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There's nothing worse than a broken boiler when it's cold outside!

If your boiler doesn't seem to be working, it could be a very simple problem that you can fix yourself, so don't panic and call out an engineer straight away as this will cost you around £100.

Here, npower's engineer Charlie Brenland, star of Channel 4's Undercover Boss, shares his advice on getting your boiler to work again:

1. Is your boiler on?

This might sound obvious, but you'd be surprised how many engineers get called to 'boiler breakdowns' where the boiler has simply been switched off or the gas and electricity supply to the home has stopped working. Firstly check your supply is still up and running. Then check to see if your pilot light is on.

If your pilot light has gone out, you should be able to relight or reset the boiler manually. How to do this will depend on the make and model of your system, so revisit your user guide for instructions.

2. Get to know your boiler

With the above point in mind, make sure you know how your boiler and central heating system works by reading through the user guide thoroughly. Has the temperature on your thermostat been turned down too low, or is your thermostat programmed incorrectly?

3. Prevent a freeze up

Condensing boilers proved one of the biggest problems last winter. This is due to the fact that most of them have a condensate pipe that runs outside the house and is prone to freezing.

If you suspect you may have a frozen system, switch off your boiler and then try defrosting the pipe with a hot water bottle, hair dryer or by soaking a towel in warm water and wrapping it around the pipe. Under no circumstances should you ever use an open flame. You should then be able to simply re-set the boiler.

To prevent a freeze up from happening again, try to insulate the pipe with lagging which you can buy from a DIY or home improvement store.

4. Check your pressure

Combination boilers can sometimes stop working because of a drop in pressure. If you have a combi boiler, check the pressure dial to see if this is the problem and then inspect all your radiators and pipes for leaks. If you can't find a leak, you should be able to increase the pressure in your system manually. Combi boilers have a valve handle, which you can lift to slowly add more pressure into the system yourself. Make sure to switch your boiler off and consult the manual first as adding too much pressure into the system can be dangerous.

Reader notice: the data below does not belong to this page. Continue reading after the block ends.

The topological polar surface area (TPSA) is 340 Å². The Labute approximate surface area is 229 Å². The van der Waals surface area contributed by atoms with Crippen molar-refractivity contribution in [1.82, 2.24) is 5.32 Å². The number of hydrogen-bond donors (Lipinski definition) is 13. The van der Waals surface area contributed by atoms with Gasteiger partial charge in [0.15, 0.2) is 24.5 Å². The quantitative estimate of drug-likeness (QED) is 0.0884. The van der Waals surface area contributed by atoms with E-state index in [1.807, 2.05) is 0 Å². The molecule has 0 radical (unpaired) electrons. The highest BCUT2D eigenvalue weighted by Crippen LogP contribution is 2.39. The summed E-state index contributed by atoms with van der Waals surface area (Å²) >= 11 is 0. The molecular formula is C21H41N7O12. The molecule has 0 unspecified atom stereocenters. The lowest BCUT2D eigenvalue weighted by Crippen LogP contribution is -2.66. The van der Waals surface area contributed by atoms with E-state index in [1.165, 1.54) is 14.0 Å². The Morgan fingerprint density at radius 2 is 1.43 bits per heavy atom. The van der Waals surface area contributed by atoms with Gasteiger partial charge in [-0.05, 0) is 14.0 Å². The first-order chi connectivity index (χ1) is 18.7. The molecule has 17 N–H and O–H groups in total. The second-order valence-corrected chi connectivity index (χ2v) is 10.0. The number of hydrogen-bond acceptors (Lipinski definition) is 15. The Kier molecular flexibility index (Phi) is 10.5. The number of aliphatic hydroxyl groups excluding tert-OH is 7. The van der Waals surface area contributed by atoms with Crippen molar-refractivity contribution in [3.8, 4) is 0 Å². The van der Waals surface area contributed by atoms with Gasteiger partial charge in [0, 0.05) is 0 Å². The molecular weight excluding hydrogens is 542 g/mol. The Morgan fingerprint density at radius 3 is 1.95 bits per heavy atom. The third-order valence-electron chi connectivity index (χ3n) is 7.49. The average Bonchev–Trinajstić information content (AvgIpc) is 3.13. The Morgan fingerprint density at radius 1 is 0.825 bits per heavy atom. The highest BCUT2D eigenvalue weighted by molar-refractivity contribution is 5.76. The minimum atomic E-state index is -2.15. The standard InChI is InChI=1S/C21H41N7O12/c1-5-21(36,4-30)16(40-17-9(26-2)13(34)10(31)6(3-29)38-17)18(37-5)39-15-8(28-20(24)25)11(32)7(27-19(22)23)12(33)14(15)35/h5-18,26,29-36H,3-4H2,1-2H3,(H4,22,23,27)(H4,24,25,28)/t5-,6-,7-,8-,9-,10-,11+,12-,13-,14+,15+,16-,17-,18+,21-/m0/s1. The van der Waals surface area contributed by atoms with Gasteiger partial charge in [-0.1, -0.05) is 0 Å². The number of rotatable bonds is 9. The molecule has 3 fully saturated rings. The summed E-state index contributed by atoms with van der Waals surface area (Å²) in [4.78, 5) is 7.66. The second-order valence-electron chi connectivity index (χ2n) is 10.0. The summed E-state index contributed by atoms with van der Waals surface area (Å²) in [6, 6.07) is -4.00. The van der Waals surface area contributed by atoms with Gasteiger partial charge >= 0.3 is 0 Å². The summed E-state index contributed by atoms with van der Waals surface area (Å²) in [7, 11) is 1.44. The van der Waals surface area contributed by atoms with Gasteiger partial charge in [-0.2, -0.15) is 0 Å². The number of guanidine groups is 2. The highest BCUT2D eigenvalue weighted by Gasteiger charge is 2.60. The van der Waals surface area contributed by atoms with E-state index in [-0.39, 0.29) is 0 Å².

5. Bleeding radiators

If you can feel cold patches on your radiators, you might just have a build up of air that is blocking the system. Simply switch off your boiler for a few hours to make sure your system has cooled down and then bleed your radiators using a bleeding key. Turn the key anticlockwise in the bleed valve at the top of the radiator and you'll hear a hissing sound, which is the sound of the air releasing. Do this until water begins to drip out and close the value tight. If you still experience cold patches after this, your system may be blocked with sludge and need a chemical flush, which can be done by a professional Gas Safe registered engineer.

If you do all of the above and your boiler is still not working, you may need to call out a Gas Safe registered engineer. If you spot any of the following signs, it's definitely time to call in the experts:
  • If your boiler flame is burning yellow rather than blue
  • If there is excess condensation or discolouring around your boiler
  • If you continually need to restart your system

Where to next?

- More ways to save on your household bills
- 10 ways to keep warm without putting the heating on

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